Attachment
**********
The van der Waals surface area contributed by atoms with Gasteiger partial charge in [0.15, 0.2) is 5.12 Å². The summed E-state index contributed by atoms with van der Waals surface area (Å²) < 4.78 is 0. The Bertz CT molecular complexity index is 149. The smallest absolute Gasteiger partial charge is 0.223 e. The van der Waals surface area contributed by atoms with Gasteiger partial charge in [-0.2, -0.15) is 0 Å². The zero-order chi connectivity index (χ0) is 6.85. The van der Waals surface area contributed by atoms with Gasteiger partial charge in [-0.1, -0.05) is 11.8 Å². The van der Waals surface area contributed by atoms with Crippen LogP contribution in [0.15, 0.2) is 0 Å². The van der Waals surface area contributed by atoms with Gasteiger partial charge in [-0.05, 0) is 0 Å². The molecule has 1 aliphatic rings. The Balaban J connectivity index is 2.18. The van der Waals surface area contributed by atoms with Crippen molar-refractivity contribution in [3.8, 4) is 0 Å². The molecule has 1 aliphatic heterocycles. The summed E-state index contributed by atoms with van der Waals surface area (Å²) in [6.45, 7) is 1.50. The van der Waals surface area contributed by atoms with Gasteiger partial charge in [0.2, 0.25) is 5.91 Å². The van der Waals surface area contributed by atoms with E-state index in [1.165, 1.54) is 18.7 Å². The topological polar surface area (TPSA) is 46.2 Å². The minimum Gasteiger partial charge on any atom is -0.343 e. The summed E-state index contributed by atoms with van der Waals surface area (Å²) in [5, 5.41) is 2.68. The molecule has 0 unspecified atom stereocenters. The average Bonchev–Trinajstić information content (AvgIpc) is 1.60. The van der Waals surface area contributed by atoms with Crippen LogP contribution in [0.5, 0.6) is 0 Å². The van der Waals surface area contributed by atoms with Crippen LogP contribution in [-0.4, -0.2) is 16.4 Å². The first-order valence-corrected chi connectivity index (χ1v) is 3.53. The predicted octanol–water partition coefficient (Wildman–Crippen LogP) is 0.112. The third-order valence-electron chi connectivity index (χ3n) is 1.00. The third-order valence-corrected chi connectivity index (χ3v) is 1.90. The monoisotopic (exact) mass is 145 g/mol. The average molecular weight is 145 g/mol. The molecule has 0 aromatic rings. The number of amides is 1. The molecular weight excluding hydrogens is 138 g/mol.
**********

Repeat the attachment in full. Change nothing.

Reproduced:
The van der Waals surface area contributed by atoms with Gasteiger partial charge in [0.15, 0.2) is 5.12 Å². The summed E-state index contributed by atoms with van der Waals surface area (Å²) < 4.78 is 0. The Bertz CT molecular complexity index is 149. The smallest absolute Gasteiger partial charge is 0.223 e. The van der Waals surface area contributed by atoms with Gasteiger partial charge in [-0.2, -0.15) is 0 Å². The zero-order chi connectivity index (χ0) is 6.85. The van der Waals surface area contributed by atoms with Gasteiger partial charge in [-0.1, -0.05) is 11.8 Å². The van der Waals surface area contributed by atoms with Crippen LogP contribution in [0.15, 0.2) is 0 Å². The van der Waals surface area contributed by atoms with Gasteiger partial charge in [-0.05, 0) is 0 Å². The molecule has 1 aliphatic rings. The Balaban J connectivity index is 2.18. The van der Waals surface area contributed by atoms with Crippen molar-refractivity contribution in [3.8, 4) is 0 Å². The molecule has 1 aliphatic heterocycles. The summed E-state index contributed by atoms with van der Waals surface area (Å²) in [6.45, 7) is 1.50. The van der Waals surface area contributed by atoms with Gasteiger partial charge in [0.2, 0.25) is 5.91 Å². The van der Waals surface area contributed by atoms with E-state index in [1.165, 1.54) is 18.7 Å². The topological polar surface area (TPSA) is 46.2 Å². The minimum Gasteiger partial charge on any atom is -0.343 e. The summed E-state index contributed by atoms with van der Waals surface area (Å²) in [5, 5.41) is 2.68. The molecule has 0 unspecified atom stereocenters. The average Bonchev–Trinajstić information content (AvgIpc) is 1.60. The van der Waals surface area contributed by atoms with Crippen LogP contribution in [0.5, 0.6) is 0 Å². The van der Waals surface area contributed by atoms with Crippen LogP contribution in [-0.4, -0.2) is 16.4 Å². The first-order valence-corrected chi connectivity index (χ1v) is 3.53. The predicted octanol–water partition coefficient (Wildman–Crippen LogP) is 0.112. The third-order valence-electron chi connectivity index (χ3n) is 1.00. The third-order valence-corrected chi connectivity index (χ3v) is 1.90. The monoisotopic (exact) mass is 145 g/mol. The average molecular weight is 145 g/mol. The molecule has 0 aromatic rings. The number of amides is 1. The molecular weight excluding hydrogens is 138 g/mol.